Detour: Making The Invisible Visible
The Aids Memorial Quilt was first displayed on the National Mall in Washington, DC in 1987.
Its first stitches were sewn on Market St. in the Castro, in the building that now houses the seafood restaurant ‘Catch’.
The quilt was more than just a physical remembrance.
In many cases, it was the funeral for the deceased, such was the stigma that came with dying of AIDS.
The idea for the quilt came to activist Cleve Jones at the 1985 march to remember the assassination of Harvey Milk and George Moscone.
I know all this because I took a Detour through the Castro today.
Detour’s ‘location aware audio-tours’ sound like something you might try a decade into your retirement.
But to experience one is to revisit the city you live in, and transform it.
A meaningless Walgreens window pane was once the location for the flyer, posted by nurse Bobbi Campbell, titled ‘Gay Cancer’ — the first time that people were alerted to what we would come to know as HIV/AIDS.
The second-floor stained glass windows of a faded hospice facility, are suddenly recontextualised.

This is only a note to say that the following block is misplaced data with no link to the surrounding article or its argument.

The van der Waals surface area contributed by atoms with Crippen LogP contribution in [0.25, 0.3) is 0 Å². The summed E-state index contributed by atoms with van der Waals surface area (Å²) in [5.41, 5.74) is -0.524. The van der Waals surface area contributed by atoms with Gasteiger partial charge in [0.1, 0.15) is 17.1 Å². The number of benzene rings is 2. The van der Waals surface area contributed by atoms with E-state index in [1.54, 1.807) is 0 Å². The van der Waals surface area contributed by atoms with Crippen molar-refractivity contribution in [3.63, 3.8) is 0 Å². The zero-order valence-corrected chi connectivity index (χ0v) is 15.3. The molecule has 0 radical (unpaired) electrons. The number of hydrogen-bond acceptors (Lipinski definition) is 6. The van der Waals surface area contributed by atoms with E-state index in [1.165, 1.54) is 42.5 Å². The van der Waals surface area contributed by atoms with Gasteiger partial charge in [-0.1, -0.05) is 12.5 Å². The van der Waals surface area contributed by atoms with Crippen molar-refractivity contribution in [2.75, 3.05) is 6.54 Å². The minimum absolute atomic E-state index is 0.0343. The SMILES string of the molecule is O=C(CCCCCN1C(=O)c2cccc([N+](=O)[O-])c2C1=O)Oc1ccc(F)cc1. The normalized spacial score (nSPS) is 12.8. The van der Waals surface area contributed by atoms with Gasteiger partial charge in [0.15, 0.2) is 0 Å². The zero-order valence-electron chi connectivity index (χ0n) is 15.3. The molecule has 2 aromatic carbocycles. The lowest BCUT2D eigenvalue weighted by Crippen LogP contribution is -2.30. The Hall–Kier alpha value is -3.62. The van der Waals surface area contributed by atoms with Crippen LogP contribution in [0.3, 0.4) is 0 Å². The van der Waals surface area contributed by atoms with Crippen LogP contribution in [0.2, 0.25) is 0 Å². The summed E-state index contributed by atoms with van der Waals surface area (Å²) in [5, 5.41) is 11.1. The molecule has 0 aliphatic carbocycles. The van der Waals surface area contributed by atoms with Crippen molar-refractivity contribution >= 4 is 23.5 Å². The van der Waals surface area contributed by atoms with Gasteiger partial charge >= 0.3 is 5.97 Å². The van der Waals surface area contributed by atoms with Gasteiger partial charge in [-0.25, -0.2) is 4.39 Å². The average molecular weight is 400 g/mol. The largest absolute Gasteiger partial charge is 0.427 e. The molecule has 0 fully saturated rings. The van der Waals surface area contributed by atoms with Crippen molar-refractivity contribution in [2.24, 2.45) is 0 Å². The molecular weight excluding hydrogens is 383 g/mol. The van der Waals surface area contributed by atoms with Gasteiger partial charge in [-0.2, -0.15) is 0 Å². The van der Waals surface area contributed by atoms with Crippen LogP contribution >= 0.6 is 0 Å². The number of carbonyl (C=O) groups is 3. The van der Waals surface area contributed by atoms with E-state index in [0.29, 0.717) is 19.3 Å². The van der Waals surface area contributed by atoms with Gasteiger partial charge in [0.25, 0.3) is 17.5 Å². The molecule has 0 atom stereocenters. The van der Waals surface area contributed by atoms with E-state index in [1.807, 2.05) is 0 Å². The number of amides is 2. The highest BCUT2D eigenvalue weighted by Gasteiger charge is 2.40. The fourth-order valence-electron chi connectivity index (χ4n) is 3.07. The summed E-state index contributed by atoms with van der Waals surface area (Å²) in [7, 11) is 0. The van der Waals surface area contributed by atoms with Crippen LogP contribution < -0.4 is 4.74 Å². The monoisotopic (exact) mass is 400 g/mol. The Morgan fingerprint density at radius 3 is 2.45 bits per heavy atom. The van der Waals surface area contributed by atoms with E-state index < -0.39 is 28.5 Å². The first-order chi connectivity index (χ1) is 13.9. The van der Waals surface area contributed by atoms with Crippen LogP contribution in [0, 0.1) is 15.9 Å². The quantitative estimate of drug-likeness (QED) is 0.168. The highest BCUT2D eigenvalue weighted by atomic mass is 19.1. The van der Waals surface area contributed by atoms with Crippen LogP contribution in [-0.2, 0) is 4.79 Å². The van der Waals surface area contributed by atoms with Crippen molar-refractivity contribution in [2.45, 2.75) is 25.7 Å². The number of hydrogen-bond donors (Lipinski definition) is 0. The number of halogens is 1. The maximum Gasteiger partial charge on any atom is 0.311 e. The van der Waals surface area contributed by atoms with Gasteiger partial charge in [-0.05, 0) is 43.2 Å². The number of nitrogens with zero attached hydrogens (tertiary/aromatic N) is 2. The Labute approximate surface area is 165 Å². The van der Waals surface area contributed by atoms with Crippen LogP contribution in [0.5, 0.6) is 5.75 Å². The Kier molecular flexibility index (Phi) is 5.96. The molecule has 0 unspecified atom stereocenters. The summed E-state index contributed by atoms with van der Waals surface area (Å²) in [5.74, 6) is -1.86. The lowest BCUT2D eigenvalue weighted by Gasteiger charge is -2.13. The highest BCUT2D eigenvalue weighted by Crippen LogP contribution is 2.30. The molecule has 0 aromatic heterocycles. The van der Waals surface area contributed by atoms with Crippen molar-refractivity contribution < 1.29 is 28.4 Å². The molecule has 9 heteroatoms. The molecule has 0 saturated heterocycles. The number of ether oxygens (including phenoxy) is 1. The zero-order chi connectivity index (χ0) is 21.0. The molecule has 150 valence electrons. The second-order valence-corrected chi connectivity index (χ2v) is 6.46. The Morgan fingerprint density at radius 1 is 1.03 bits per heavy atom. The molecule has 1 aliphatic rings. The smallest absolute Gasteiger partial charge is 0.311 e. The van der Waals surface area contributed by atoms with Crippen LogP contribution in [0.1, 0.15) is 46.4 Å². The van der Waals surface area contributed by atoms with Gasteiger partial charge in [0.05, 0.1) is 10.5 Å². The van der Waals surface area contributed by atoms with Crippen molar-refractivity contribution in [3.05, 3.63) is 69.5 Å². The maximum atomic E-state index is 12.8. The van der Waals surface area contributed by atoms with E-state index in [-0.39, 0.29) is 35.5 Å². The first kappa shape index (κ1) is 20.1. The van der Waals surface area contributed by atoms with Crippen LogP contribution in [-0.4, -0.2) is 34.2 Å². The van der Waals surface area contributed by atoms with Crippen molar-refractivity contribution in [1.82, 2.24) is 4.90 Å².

Thousands of people lost their lives in that facility, and the light that shone through those windows was the last they ever saw.
The triangular, granite columns, sandwiched between busy roads that you’ve passed so often, were installed to honour those persecuted for homosexuality during the Holocaust.
Nazis forced gay men to wear pink triangles on their clothes to identify themselves.
Instead of taking the pink triangle as a uniting symbol, Cleve Jones and friends decided they would be better represented by the rainbow flag.
All this history, all these layers, in just a 9 minute walking radius.
Every Detour you take reminds you how quickly the sediment of urban history is washed away.
Reminds you to look up and down and around. For the details, and the stories within.
Reminds you to ask, what was here before me?
The world is full of stories. We are surrounded by them.
But the best ones are often invisible.
Detour takes the invisible around you, and makes it visible.